Compared to Western cuisine, Japanese food items are served in various kinds of dishware. They are just as a part of Japanese culture as Japanese cuisine. Without these various kinds of dishware, it isn’t possible to enjoy an authentic Japanese experience. If you are a store owner who prides themself in selling Japanese dishware, you must have all of these available.

Below, we have compiled a list of seven types of Japanese dishware that you must know about. We will also explain their purpose and what they are usually made from. 7 Types of Japanese dishware and their uses These are the following Japanese dishware types that you should know about. Many Japanese dishware brands specialize in crafting these products, and Mino-ware (Mino-Yaki) and Kutani-ware (Kutani-Yaki) are quite famous as dishware styles.

1.Cha-wan/Don (茶碗/丼, Rice bowl)

Cha-wan refers to a bowl used for serving cooked rice to people. They are usually crafted from ceramics, but some might also be crafted from lacquer. Don is also a Japanese rice bowl, but it's bigger than a Meshi-wan. A Don can also be used for serving noodles and soup dishes.

See Cha-wan/Don items

2.Shiru-wan (汁椀, Soup bowl)

As the name suggests, a shiru-wan is used for serving soup to people.
It comes with a diameter of 12 cm, and people like to serve famous Japanese soups in it, such as miso soup.
They are made from various materials, such as urethane and lacquer. Urethane ones are cheaper, while lacquer ones are typically fancier and expensive.
Fancier shiru-wan bowls (full-scale lacquer) are used for New Year's celebrations or hospitality in Japan and come with a lid.

See Shiru-wan items

3.Hashioki (箸置き, Chopstick Rests)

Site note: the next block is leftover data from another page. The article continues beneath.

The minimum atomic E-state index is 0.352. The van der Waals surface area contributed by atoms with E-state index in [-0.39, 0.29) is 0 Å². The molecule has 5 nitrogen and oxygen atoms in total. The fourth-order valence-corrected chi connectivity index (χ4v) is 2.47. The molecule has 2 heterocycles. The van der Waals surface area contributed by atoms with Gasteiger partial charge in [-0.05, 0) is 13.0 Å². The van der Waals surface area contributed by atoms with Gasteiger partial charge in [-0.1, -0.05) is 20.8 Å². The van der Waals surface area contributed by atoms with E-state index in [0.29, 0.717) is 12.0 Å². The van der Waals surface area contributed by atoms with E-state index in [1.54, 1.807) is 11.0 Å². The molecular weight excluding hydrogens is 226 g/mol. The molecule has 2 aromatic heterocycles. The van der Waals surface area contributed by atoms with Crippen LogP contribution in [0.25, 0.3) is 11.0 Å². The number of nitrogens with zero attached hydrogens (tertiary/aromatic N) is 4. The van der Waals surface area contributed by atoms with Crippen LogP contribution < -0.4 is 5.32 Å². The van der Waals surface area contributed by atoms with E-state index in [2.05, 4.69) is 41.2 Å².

The hashioki is a piece of Japanese tableware used for holding chopsticks on the dinner table. In Japan, it is used to prevent chopsticks from touching other dishes. It comes in various colors and designs and it is available at affordable prices.

See Hashioki items

4.Hira-Zara/Ō-Zara (平皿/大皿, Flat/Large Plate)

Hira-Zara is also referred to as a shaku plate and comes with a diameter of 30 cm. It can be used as a plate or for shared dishes placed at the center of the table. If it's deep, it can also be used to serve noodles.

See Hira-Zara/Ō-Zara items

5.Chūzara (中皿, Medium Plate)

Also referred to as a five-inch plate, six-inch, or seven-inch plate, chuzara is used as a daily dish. It is the most commonly used plate in Japanese kitchens and can be used as a serving plate or as a main dish for one person.

See Chūzara items

6. Kozara/Mamezara (小皿/豆皿, small plate/Bean plate)

Kozara is typically used as a sauce plate or condiment plate. It is also used as a plate for separating Japanese sweet foods. They are available in many designs and shapes. If small enough, it can also be used as a chopstick holder.

See Kozara/Mamezara items

7. Kakuzara (角皿, square plate)

Kakuzara is used for serving tempura or sashimi. Longer kakuzara are used for serving appetizers and grilled fish. This plate comes quite in handy when serving different kinds of dishes.

See Kakuzara items

Finally

Japanese dishware plays a very important part in Japanese cuisine and each kind has their own little roles. The Japanese dishware we introduced were only seven of the various kinds available in the market. There are still many more kinds used for different purposes.
If you would like to see more and want to provide your customers with an authentic experience of Japanese dishware, then sign up now and become a member of SUPER DELIVERY!

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